It goes without saying that parents are afraid of at least one thing: the possibility that one of their children may one day identify as gay or lesbian. It is easy to understand the fear. Will my child be bullied at school? Will he be fired from a job for being gay? Will she be denied academic opportunities because she is lesbian? Will he fall victim to hate crimes like Mathew Shepard?
Some of the fears might be based on the possibility of unrealized expectations: Will I have grandchildren? Will I have a daughter- or son-in-law? For LDS (Mormon) parents these last questions have eternal importance: Will I be in heaven with my gay child in the next life? Will he or she be sealed to a companion (of opposite gender) for eternity? Or will my child go to the Telestial Kingdom? In short, what would you do if your child is that one — the one who is gay?
Perhaps these questions fueled the publication of the book Encouraging Heterosexuality: Helping Children Develop a Traditional Sexual Orientation. This book, as you might guess from the title, is about an “approach which…demonstrates how faith, tradition and science are complementary in the search for what is best for children” (DeseretBook.com). Deseret Book also notes that “Their message is… parents can prefer and encourage heterosexuality in their children and can do so without disrespect of criticism for those who believe or differently [sic]”.
I don’t disagree with Deseret Book: parents really can do all those things. Many probably have and many more will with support and permission from Deseret Book and the authors. My question is about the ethics behind encouraging a child to become heterosexual, especially when those methods assume that “most of those who later identify as homosexual report gender nonconformity in their histories”.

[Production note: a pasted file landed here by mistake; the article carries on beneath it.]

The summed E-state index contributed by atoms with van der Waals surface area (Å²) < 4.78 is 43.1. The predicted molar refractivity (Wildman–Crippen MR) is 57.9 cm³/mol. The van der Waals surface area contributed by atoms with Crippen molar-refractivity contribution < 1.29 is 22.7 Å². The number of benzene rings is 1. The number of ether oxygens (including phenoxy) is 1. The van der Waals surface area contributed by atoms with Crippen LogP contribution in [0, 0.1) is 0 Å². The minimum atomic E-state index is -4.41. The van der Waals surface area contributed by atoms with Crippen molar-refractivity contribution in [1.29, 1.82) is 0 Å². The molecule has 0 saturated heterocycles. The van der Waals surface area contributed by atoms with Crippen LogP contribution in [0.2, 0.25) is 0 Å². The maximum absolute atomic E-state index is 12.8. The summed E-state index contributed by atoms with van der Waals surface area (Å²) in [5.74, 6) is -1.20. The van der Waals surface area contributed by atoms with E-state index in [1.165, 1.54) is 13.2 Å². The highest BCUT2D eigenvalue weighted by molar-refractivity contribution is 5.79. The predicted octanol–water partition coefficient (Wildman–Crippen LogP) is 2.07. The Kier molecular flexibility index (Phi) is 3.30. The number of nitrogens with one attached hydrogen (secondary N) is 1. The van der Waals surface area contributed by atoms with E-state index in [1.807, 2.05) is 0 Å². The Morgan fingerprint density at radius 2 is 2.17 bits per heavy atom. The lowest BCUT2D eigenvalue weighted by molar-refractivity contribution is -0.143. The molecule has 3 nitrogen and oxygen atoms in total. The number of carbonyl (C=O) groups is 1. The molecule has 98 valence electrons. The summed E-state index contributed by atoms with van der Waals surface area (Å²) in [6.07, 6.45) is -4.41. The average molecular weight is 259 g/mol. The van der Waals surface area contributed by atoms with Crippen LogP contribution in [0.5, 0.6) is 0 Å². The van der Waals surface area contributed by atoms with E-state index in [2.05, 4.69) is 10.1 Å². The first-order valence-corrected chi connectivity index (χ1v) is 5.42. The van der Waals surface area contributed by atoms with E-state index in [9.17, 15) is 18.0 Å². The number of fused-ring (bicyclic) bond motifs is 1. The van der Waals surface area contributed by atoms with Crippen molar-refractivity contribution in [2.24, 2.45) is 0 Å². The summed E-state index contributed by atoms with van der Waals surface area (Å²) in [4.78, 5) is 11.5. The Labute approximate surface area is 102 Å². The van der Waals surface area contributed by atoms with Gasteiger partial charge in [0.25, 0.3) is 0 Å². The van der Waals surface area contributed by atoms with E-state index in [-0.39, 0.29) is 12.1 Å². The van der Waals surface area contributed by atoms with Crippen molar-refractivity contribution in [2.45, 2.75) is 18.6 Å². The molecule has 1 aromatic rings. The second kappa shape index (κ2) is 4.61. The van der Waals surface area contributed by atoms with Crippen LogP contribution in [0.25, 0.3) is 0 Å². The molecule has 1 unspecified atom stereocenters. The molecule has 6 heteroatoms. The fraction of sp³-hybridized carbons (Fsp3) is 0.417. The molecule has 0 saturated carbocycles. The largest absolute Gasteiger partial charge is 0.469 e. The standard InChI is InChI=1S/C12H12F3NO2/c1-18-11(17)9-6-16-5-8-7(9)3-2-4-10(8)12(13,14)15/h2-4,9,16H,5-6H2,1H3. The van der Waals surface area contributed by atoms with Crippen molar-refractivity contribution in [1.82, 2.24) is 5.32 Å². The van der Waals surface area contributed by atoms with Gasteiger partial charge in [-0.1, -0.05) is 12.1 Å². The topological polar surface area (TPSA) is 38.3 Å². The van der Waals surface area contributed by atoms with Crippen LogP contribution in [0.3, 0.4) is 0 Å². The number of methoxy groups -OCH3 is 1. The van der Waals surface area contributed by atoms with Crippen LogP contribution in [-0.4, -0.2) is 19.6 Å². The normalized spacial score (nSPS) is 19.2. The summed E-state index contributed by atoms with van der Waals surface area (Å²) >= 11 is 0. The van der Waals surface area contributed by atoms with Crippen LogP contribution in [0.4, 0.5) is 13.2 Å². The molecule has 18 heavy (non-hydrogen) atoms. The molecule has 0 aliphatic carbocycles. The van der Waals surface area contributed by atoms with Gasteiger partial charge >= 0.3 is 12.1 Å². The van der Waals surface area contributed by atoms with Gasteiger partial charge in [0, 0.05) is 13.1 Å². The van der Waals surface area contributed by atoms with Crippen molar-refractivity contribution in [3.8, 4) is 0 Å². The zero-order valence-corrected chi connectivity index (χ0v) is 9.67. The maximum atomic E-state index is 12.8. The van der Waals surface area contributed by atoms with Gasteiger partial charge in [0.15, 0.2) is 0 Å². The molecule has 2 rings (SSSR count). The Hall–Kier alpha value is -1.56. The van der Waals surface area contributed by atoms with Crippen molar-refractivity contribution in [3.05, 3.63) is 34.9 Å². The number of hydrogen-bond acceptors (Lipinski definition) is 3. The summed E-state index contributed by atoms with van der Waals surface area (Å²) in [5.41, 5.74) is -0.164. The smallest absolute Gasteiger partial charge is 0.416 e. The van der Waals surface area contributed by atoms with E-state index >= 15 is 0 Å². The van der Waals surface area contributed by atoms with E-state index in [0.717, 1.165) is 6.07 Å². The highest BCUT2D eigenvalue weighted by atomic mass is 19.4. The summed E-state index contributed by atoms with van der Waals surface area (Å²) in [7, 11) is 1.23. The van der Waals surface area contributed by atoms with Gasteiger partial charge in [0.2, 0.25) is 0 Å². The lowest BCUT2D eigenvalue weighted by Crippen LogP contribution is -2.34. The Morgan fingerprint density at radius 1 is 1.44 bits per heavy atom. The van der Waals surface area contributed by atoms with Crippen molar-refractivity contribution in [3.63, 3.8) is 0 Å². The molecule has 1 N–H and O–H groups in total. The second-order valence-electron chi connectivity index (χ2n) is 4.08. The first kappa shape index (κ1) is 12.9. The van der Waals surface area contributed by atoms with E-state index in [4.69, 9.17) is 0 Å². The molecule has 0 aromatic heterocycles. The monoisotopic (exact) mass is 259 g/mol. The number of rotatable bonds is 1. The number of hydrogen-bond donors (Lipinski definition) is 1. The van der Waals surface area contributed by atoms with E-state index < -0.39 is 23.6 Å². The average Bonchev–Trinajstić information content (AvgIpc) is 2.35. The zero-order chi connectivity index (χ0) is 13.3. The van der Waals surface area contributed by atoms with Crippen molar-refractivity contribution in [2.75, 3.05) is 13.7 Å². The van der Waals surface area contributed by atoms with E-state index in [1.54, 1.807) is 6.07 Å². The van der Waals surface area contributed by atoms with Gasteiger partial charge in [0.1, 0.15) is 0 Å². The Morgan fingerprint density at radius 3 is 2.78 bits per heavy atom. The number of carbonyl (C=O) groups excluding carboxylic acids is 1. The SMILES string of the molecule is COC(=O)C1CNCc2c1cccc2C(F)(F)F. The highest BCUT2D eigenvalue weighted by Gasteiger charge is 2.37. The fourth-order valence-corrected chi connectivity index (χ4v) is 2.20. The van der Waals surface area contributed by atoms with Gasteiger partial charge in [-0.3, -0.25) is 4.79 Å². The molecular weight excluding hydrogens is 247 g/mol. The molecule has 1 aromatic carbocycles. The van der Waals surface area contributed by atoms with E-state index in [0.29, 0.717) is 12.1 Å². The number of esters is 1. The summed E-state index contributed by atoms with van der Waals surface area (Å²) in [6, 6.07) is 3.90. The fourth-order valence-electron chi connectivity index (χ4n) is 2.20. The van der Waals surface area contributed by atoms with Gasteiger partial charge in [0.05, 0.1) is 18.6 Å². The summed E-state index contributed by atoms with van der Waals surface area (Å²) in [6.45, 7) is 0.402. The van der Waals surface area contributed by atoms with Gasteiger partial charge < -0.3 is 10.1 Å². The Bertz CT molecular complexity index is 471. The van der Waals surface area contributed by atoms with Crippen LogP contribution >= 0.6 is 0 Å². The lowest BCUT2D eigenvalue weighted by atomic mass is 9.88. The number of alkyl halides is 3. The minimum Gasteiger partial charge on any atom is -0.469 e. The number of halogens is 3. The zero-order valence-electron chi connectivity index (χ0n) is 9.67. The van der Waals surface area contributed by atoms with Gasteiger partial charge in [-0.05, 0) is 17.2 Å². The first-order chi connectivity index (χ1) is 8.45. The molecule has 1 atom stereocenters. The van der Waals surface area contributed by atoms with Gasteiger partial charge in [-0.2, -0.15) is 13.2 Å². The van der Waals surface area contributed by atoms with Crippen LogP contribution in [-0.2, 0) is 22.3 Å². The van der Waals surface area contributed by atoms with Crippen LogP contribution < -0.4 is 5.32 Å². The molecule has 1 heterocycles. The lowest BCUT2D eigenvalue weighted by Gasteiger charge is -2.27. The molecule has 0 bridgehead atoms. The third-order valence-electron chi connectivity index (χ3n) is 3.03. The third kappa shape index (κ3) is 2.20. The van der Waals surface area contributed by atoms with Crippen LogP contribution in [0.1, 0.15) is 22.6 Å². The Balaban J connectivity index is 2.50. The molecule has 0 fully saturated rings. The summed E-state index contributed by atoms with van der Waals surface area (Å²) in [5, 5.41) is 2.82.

In my opinion, the mechanism behind encouraging heterosexuality in children is negative reinforcement. I’m not referring to the mechanism that controls the behavior of the child but the mechanism that controls the behavior of the parent. That is, “If I engage in behavior X (e.g., removal of feminine toys) then my child will stop engaging in behavior Y (e.g., playing with feminine toys).” Negative reinforcement, by definition, increases the likelihood (so long as the child’s behavior is stops) that the parent will continue to engage in behavior X.
The ethical component comes in when the child’s behavior ceases for a time: what effect will this have on the parent’s behavior? He or she is more likely to increase the intensity of their behavior (extinction burst). And should that behavior come in contact with reinforcement as a result of the extinction burst, the behavior will continue to be shaped up and become more intense until the parent resorts to punishment.
Punishment procedures have even been used. Read for yourself in the actual study from the publication on page 180 using the search term “spanking” or “physical punishment”. And what happened at in-home therapy sessions? Siblings report their brother was beaten rather than spanked for engaging in feminine behavior at home. Not surprisingly, this child committed suicide later in life.
So should we encourage heterosexuality in children? I don’t know. But I do know we need to be careful about how we treat children. The consequences speak for themselves.
Hopefully we follow the example of Linda from the video above:
“God, please help me find the right words! Don’t let me screw this up! I wanted to tear into him! Instead, she reports “I felt loving arms embrace us both… That moment lasted for hours with the only words spoken…
It’s okay. I love you.“